The Myth Of The Safe Space

As the kids are going back to school a lot is being said about the concept of “safe spaces” and “trigger warnings” and the like. And since I’m a great many years out of college, I was pretty much out of the loop. But I started rambling on Twitter tonight, and figured out that I really did have something to say about it. So here goes.

When I was a sophomore in college, I had a bad night. The specifics of it really escape me, but I was a cutter. I kept it more or less in check, but I really, really felt the urge┬áthat night. That’s really all I remember about the preamble to this story, and that’s the thing that brought me to the incident. That night, I didn’t want to cut. I didn’t. I wanted the feeling to pass, to ride the wave of what was going on that seemed so tremendously important at the time, and to move on. And for that, I needed to be around someone else. Someone safe. Someplace safe. I, decades before it became a buzz word, needed a safe space. And the results of looking for one were catastrophic.

I went to my RA. We had been told over and over that this is what their job was. It was late, my friends were out or busy or I didn’t want to rehash what was upsetting me, whatever. Doesn’t matter. I went to my RA and asked for help. And…well…She freaked out. The minute I said I was a cutter, and that I didn’t WANT to cut that night, that all I needed was someone to talk to, all I needed in the entire world was someone to talk to, she lost it. Suddenly there was the RD. And hushed, frantic tones. And then I was informed, as I dully stared into space, knowing that something had gone horribly wrong, that I didn’t deserve that space, that I didn’t deserve that comfort, that safety, that SAFE SPACE, I was informed that if I didn’t “go quietly” to the ER at New England Medical Center, that I would be forcibly taken there. I didn’t want to make a scene, did I? So I went. I was lost, and terrified, and the only people with a modicum of authority told me to do something. So I did.

In the ER, I was summarily dumped by the RA and RD, and put in a bright, cold room. The door was locked, security was at the door. I was in hysterics. I also had my jacket with me. In the inside pocket of my jacket was a hard plastic knife that looked like a tent post. I always had it with me. Downtown Boston could be shady back then, and there it always stayed in my jacket, just in case. They never took my jacket, they never looked for weapons. I was alone, in that cold, bare room, with my knife. And HAD I been suicidal, as was my immediate diagnosis, I could have ended it before they ever unlocked the door. How careless of them, I thought. Someone could hurt themselves in here. Not me, of course, not me. All I wanted to do was call my mother. But they had told me no on the way in, so I sat there with my jacket on the floor, sobbing and rocking until a psych resident came in, gave me a memory test, some brisk, formal questions, and left.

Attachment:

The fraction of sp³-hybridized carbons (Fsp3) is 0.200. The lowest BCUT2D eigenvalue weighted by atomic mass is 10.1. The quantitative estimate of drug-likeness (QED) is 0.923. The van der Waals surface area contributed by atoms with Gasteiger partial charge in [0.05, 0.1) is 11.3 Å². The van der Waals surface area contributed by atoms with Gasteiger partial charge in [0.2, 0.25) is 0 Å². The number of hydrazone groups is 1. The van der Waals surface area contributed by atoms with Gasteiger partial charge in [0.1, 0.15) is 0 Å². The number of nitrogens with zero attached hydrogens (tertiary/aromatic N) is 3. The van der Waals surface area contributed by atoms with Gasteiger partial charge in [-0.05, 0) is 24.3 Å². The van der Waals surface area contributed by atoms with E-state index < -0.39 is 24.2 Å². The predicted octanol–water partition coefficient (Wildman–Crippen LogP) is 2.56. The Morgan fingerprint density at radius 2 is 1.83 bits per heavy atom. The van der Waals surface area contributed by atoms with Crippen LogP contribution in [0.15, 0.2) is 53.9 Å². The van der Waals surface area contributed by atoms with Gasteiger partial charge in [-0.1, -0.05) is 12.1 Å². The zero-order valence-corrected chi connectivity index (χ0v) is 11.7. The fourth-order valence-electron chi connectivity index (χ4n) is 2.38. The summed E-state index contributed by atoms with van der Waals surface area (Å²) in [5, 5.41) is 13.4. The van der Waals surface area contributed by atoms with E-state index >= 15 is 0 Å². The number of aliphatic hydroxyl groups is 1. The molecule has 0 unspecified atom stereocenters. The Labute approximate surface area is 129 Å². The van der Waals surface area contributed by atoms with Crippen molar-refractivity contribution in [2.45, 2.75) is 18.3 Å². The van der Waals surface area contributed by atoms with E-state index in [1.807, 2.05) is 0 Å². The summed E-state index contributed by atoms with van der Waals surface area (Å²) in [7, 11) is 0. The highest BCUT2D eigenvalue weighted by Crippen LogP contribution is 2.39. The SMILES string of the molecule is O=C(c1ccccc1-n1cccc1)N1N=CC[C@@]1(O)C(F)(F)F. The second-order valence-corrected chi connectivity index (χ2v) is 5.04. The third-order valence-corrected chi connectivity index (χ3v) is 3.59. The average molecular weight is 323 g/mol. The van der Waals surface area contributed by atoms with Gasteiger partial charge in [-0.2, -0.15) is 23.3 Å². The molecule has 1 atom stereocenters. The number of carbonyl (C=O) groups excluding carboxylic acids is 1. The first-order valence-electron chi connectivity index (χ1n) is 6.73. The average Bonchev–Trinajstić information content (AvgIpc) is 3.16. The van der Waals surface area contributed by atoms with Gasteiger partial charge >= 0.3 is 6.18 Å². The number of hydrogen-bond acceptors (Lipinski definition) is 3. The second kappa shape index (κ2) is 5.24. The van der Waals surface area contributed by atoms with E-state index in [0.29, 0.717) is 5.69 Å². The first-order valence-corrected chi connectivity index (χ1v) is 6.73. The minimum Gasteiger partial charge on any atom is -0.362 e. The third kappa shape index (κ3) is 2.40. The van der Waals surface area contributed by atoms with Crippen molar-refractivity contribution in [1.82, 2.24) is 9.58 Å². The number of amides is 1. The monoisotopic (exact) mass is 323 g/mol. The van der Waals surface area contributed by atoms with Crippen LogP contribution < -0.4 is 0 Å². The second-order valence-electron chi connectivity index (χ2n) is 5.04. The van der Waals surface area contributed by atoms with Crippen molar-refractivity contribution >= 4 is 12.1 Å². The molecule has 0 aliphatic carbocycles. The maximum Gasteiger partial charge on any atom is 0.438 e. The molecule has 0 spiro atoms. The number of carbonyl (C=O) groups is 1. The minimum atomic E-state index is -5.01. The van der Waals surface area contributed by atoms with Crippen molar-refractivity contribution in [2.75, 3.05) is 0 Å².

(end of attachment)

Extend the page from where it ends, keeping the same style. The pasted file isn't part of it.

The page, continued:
I was bereft. All I wanted to do was go home. Back to the dorm where I could go to sleep and forget all about that night. But I couldn’t. In fact, I sat there for hours until a sweet med student came in and told me that if I just calmed down and spoke rationally, they would let me go home. And I did. And they did.

I walked back to my dorm in the freezing night, around 4 AM, alone. I let myself back into my room, draped my jacket, knife still in it, over my chair, took a shower, and went to my early Western Civ class. And I promised myself something.

I promised myself that I would never, ever, EVER ask for help again.

What if “safe spaces” had really existed back then?
What if the dorm staff had been better trained?
What if?

I’ll never know. And I’ll carry that night with me for the rest of my days. And today, 20 years later this winter, I STILL have a hard time asking for help. I’m suspicious. I don’t trust people as a rule. I remember that promise I made myself that night in the ER.

After that night, it took another 11 years for me to really ask for help. And even then the road was just beginning.

I wish it had happened that night. But it didn’t. Because there were no safe spaces. So when I hear people saying “back in the day we didn’t have safe spaces and look how we turned out!” I can’t help but look at my life now, and my scars, and the mountain of psych pill bottles on my nightstand, and the ruins of so many years since that night, and I think,

“Yeah. Look how we turned out.”


The Myth Of The Safe Space — 3 Comments

  1. This brought up a lot for me, too. Ask for help? Ahahaha no. I realized, reading this, that home was no safe space. My parents were fucking useless. When I hear someone describe their parent as their “best friend” I kind of want to punch them from jealous rage.

  2. Safe spaces ARE important. And most of us never outgrow the need for them. I am somewhat older than you, ahem, and I provided a safe space for my best friend today.

  3. That’s awful! So sorry they failed you when you really needed somebody. Glad that you reached out again, even if it took years.

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